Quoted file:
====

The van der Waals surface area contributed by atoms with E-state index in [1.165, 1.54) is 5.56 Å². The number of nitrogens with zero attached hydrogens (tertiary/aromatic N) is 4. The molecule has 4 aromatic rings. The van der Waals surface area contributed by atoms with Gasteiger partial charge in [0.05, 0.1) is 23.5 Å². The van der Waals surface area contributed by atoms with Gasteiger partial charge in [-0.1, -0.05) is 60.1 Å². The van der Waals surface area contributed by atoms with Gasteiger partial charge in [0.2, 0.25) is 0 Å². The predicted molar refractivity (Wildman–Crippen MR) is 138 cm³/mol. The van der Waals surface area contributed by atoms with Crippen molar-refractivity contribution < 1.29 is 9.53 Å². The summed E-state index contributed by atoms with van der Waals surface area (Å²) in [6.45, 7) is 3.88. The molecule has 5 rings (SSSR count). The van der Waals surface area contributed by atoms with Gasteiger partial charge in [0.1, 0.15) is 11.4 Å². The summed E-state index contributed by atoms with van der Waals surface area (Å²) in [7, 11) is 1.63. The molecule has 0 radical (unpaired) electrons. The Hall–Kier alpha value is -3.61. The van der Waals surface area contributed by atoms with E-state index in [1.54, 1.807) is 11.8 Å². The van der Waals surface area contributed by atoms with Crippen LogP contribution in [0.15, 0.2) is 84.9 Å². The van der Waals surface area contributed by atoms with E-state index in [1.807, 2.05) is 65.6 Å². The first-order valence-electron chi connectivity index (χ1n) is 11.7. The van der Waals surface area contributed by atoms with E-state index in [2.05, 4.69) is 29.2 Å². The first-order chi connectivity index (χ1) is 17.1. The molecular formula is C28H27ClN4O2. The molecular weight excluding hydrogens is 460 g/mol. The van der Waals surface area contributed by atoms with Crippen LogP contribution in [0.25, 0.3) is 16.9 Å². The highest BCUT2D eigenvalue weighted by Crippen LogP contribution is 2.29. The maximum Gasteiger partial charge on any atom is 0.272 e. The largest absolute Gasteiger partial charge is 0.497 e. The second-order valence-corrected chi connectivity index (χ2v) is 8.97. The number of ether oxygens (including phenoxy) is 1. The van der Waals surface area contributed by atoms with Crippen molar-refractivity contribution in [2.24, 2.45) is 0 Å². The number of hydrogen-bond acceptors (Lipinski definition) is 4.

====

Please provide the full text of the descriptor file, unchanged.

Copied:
The van der Waals surface area contributed by atoms with E-state index in [1.165, 1.54) is 5.56 Å². The number of nitrogens with zero attached hydrogens (tertiary/aromatic N) is 4. The molecule has 4 aromatic rings. The van der Waals surface area contributed by atoms with Gasteiger partial charge in [0.05, 0.1) is 23.5 Å². The van der Waals surface area contributed by atoms with Gasteiger partial charge in [-0.1, -0.05) is 60.1 Å². The van der Waals surface area contributed by atoms with Gasteiger partial charge in [0.2, 0.25) is 0 Å². The predicted molar refractivity (Wildman–Crippen MR) is 138 cm³/mol. The van der Waals surface area contributed by atoms with Crippen molar-refractivity contribution < 1.29 is 9.53 Å². The summed E-state index contributed by atoms with van der Waals surface area (Å²) in [6.45, 7) is 3.88. The molecule has 5 rings (SSSR count). The van der Waals surface area contributed by atoms with Gasteiger partial charge in [0.1, 0.15) is 11.4 Å². The summed E-state index contributed by atoms with van der Waals surface area (Å²) in [7, 11) is 1.63. The molecule has 0 radical (unpaired) electrons. The Hall–Kier alpha value is -3.61. The van der Waals surface area contributed by atoms with E-state index in [1.54, 1.807) is 11.8 Å². The van der Waals surface area contributed by atoms with Crippen LogP contribution in [0.15, 0.2) is 84.9 Å². The van der Waals surface area contributed by atoms with E-state index in [1.807, 2.05) is 65.6 Å². The first-order valence-electron chi connectivity index (χ1n) is 11.7. The van der Waals surface area contributed by atoms with E-state index in [2.05, 4.69) is 29.2 Å². The first-order chi connectivity index (χ1) is 17.1. The molecular formula is C28H27ClN4O2. The molecular weight excluding hydrogens is 460 g/mol. The van der Waals surface area contributed by atoms with Crippen LogP contribution in [0.25, 0.3) is 16.9 Å². The highest BCUT2D eigenvalue weighted by Crippen LogP contribution is 2.29. The maximum Gasteiger partial charge on any atom is 0.272 e. The largest absolute Gasteiger partial charge is 0.497 e. The second-order valence-corrected chi connectivity index (χ2v) is 8.97. The number of ether oxygens (including phenoxy) is 1. The van der Waals surface area contributed by atoms with Crippen molar-refractivity contribution in [2.24, 2.45) is 0 Å². The number of hydrogen-bond acceptors (Lipinski definition) is 4.